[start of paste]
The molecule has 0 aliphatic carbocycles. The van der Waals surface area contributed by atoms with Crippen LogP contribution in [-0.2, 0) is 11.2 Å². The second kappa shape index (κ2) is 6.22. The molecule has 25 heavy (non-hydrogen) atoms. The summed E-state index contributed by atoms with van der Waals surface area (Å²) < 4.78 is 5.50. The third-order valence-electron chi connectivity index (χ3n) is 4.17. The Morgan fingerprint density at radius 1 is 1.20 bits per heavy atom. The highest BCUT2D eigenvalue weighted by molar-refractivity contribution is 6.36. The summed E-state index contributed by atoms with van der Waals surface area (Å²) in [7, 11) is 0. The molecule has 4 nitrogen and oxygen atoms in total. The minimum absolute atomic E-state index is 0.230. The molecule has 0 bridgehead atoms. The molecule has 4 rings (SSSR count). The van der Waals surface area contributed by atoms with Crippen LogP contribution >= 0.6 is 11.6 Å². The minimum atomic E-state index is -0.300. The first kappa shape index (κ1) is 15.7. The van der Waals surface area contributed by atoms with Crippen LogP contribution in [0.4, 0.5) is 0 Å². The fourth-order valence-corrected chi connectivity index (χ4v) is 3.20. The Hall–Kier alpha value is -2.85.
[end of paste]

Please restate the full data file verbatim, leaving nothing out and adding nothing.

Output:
The molecule has 0 aliphatic carbocycles. The van der Waals surface area contributed by atoms with Crippen LogP contribution in [-0.2, 0) is 11.2 Å². The second kappa shape index (κ2) is 6.22. The molecule has 25 heavy (non-hydrogen) atoms. The summed E-state index contributed by atoms with van der Waals surface area (Å²) < 4.78 is 5.50. The third-order valence-electron chi connectivity index (χ3n) is 4.17. The Morgan fingerprint density at radius 1 is 1.20 bits per heavy atom. The highest BCUT2D eigenvalue weighted by molar-refractivity contribution is 6.36. The summed E-state index contributed by atoms with van der Waals surface area (Å²) in [7, 11) is 0. The molecule has 4 nitrogen and oxygen atoms in total. The minimum absolute atomic E-state index is 0.230. The molecule has 0 bridgehead atoms. The molecule has 4 rings (SSSR count). The van der Waals surface area contributed by atoms with Crippen LogP contribution >= 0.6 is 11.6 Å². The minimum atomic E-state index is -0.300. The first kappa shape index (κ1) is 15.7. The van der Waals surface area contributed by atoms with Crippen LogP contribution in [0.4, 0.5) is 0 Å². The fourth-order valence-corrected chi connectivity index (χ4v) is 3.20. The Hall–Kier alpha value is -2.85.